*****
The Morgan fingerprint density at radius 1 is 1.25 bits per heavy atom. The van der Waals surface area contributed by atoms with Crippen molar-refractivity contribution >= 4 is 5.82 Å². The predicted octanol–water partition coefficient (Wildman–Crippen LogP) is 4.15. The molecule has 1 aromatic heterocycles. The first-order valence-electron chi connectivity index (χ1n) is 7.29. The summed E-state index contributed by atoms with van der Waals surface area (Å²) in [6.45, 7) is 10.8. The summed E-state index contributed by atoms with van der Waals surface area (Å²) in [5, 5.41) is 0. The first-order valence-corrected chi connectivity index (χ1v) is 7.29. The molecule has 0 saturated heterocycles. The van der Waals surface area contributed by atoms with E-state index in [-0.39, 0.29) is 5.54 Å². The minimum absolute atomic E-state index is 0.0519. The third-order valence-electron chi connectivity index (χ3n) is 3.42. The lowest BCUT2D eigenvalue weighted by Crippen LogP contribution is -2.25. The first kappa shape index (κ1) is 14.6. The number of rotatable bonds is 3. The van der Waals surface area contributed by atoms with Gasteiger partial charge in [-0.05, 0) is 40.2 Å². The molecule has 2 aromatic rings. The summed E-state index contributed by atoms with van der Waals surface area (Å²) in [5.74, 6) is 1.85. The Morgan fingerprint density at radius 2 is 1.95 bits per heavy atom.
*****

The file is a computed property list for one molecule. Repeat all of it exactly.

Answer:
The Morgan fingerprint density at radius 1 is 1.25 bits per heavy atom. The van der Waals surface area contributed by atoms with Crippen molar-refractivity contribution >= 4 is 5.82 Å². The predicted octanol–water partition coefficient (Wildman–Crippen LogP) is 4.15. The molecule has 1 aromatic heterocycles. The first-order valence-electron chi connectivity index (χ1n) is 7.29. The summed E-state index contributed by atoms with van der Waals surface area (Å²) in [6.45, 7) is 10.8. The summed E-state index contributed by atoms with van der Waals surface area (Å²) in [5, 5.41) is 0. The first-order valence-corrected chi connectivity index (χ1v) is 7.29. The molecule has 0 saturated heterocycles. The van der Waals surface area contributed by atoms with E-state index in [-0.39, 0.29) is 5.54 Å². The minimum absolute atomic E-state index is 0.0519. The third-order valence-electron chi connectivity index (χ3n) is 3.42. The lowest BCUT2D eigenvalue weighted by Crippen LogP contribution is -2.25. The first kappa shape index (κ1) is 14.6. The number of rotatable bonds is 3. The van der Waals surface area contributed by atoms with Gasteiger partial charge in [-0.05, 0) is 40.2 Å². The molecule has 2 aromatic rings. The summed E-state index contributed by atoms with van der Waals surface area (Å²) in [5.74, 6) is 1.85. The Morgan fingerprint density at radius 2 is 1.95 bits per heavy atom.